However, Wexler and her friend soon found themselves at the finals of the competition and were very surprised by the other competing teams. “We didn’t really understand the magnitude of the competition and who was involved and we couldn’t believe it when we got to the finals in New York and the other teams we were up against. We worked on this in Lior’s mother’s basement and I called in favours to make it work. We won an honourable mention in the first phase. We beat MIT and a couple of other serious teams.”
The experience on the NASA competition was Wexler’s first intersection with space and after learning about the challenges of building a habitat on another planet, she has found herself hooked. “I got into space by accident” says Wexler. “I was interested in urban planning and what it took to build a city from scratch and that is what made me choose space. Once I got into it, I got very interested in the geology of Mars and the atmospheric pressure and the climate and planning around this very challenging atmosphere.”
The next phase of the NASA competition was based around material engineering, which neither Wexler nor Aharoni were familiar with. However, through fortunate circumstances related to a new position that Wexler took up with a government investment fund for the Jerusalem Development Authority, Wexler and Aharoni are hoping to be able to continue in the competition. They have partnered with two chemists specialising in new materials for 3D printers and were able to submit an entry. They have also had to show a new level of determination and resourcefulness in entering this new phase. “Two weeks before the deadline our printer broke and we had to improvise” says Wexler. “We had to build our own printer and we didn’t have an extruder so we had to use a pasta machine! We borrowed everything from a robot to chemicals to the pasta machine! We are working on tightening things up and hopefully we will continue in the competition.”
Whether she continues in the competition or not, Wexler will be using her 3D printing talents to work with another Ramon Scholarship awardee, Roy Naor, whose vision is to create a visitors’ centre in Israel that showcases space. Wexler would be the technology provider for the centre. This collaboration between the Ramon Scholarship awardees demonstrates how they are working to move things together on a national level.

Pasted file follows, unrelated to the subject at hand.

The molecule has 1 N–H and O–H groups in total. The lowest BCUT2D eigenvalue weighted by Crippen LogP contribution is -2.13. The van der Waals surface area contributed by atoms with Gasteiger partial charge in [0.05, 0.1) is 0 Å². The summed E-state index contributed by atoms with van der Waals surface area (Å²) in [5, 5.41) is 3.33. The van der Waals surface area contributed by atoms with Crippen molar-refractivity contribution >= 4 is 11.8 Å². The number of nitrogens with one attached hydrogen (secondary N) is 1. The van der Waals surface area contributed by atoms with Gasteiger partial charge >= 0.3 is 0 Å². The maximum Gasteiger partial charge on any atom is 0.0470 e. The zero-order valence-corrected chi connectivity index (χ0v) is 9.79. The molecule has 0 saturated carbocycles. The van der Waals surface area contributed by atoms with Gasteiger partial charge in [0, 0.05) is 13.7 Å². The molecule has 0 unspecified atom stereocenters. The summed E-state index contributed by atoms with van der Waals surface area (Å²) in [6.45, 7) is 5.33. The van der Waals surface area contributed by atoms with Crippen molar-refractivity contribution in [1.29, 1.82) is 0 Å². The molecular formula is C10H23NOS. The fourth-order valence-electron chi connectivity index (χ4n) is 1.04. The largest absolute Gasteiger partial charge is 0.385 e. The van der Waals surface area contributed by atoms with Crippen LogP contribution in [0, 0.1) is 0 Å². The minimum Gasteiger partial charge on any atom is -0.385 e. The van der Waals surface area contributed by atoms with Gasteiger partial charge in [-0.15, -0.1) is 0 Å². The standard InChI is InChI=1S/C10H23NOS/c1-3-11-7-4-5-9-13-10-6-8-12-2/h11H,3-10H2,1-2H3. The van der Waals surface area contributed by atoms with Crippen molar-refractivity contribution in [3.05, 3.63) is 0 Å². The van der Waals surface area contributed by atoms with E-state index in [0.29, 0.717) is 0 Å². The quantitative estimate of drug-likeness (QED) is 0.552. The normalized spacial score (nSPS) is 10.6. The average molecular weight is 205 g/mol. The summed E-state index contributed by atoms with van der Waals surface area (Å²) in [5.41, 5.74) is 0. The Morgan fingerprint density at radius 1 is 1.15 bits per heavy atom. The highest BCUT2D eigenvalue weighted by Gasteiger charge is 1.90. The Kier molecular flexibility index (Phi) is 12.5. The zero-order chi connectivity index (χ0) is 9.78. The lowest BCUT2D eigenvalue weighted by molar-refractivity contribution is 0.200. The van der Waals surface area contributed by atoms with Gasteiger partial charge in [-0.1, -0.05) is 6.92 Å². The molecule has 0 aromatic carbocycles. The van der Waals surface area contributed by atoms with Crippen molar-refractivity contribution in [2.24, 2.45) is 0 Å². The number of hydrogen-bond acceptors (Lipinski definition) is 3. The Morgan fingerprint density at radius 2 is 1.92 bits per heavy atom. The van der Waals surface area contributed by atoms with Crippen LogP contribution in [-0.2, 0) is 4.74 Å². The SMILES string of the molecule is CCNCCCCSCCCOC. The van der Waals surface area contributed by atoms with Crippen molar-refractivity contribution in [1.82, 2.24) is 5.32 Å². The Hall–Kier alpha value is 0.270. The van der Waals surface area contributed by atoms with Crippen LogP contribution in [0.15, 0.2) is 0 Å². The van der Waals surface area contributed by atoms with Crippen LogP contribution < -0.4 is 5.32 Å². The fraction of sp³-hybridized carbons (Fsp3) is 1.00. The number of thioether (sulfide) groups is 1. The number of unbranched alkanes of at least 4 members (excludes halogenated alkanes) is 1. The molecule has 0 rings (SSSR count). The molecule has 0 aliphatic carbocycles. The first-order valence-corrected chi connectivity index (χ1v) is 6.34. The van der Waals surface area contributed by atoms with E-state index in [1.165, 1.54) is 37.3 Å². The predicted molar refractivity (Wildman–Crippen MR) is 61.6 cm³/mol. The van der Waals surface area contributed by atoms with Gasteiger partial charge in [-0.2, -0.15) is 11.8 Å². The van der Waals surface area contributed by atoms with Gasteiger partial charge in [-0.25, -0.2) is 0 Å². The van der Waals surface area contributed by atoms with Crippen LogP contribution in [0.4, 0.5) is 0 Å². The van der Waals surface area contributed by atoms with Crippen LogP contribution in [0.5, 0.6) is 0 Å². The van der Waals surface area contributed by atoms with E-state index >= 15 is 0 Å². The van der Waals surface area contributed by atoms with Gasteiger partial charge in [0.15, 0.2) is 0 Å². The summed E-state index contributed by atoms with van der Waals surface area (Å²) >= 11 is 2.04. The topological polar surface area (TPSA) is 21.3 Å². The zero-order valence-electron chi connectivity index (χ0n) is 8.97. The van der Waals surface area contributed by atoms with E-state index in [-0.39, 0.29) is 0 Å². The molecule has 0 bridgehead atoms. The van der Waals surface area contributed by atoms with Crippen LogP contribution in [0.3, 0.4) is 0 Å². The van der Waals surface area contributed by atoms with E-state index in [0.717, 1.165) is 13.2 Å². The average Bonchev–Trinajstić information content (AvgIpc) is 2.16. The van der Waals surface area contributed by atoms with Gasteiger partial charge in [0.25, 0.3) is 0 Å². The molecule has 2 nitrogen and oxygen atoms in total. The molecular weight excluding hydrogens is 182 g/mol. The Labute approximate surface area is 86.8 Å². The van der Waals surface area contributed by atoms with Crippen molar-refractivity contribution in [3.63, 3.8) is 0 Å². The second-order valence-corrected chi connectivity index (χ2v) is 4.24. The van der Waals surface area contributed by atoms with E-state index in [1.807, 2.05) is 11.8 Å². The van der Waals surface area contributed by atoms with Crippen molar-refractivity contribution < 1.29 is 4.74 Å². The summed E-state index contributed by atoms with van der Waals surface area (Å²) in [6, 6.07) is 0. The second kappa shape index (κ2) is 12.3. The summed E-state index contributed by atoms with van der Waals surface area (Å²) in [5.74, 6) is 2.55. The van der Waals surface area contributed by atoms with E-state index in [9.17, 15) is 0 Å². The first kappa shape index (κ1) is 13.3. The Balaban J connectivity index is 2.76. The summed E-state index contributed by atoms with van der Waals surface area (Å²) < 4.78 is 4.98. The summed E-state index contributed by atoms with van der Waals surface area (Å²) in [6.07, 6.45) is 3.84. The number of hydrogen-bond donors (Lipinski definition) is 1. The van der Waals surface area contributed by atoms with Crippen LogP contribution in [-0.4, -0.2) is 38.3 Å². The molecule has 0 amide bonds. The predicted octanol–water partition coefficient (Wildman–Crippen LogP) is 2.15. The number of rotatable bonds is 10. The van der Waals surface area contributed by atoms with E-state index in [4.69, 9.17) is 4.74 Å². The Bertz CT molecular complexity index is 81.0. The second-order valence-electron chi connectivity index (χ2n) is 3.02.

“The SSP is fantastic. It’s really helpful and instrumental in figuring out the next steps of our project. I’m meeting great people and learning so much every day” says Wexler.
Developing NewSpace in Israel
Speaking of the national level, the space sector in Israel is blossoming. With a heavy emphasis on research and development (R&D) and innovation, Israel is excelling in space. However, as Wexler points out, the focus is still very much on space in defence. “Traditionally, in Israel the strength has been in military space and that is where most of the R&D budgets are going. The next step for Israel is how to develop a NewSpace industry,” she says. Space has the potential to become a major growth engine for the Israeli economy but more needs to be done to encourage private investment in commercial space business.
The Google Lunar XPrize has been an inspiration to many in Israel. The competition demands competitors to land a spacecraft on the Moon, move it 500 metres across the lunar surface and send HD video and images back to Earth. It piqued the interest of three young space engineers and led to the formation of SpaceIL. SpaceIL is a non-profit organisation, and although it is no longer competing for the XPrize, it has brought about a national mission to use the story of the spacecraft to ‘create an educational impact amongst the next generation in Israel and around the world’ through a new ‘Apollo Effect’. SpaceIL hopes to inspire the next generation in Israel and elsewhere to think differently about science, engineering, technology and maths. Israel excels in technology, but it faces a skills gap and a need for many more scientists and engineers.
SpaceIL has already presented to over 50,000 children in classrooms all over the world in a bid to inspire and motivate through the promotion of science and scientific education, to ensure that Israel will continue to live up to its reputation for excellence in these fields. The team is developing curriculum, videos and online content to reach as many young people as possible.
“The Ilan Ramon Scholarship project is a central part of Israeli space talent and leadership decision-making,” says Michael Potter. “The remarkable success of the Google Lunar X-Prize team Space IL, SkyFi, and NSL Satellite and many other innovative and dynamic projects are directly traceable to the Ilan Ramon Scholarship initiative.”
We are sure that Ilan Ramon would have been extremely proud of his legacy.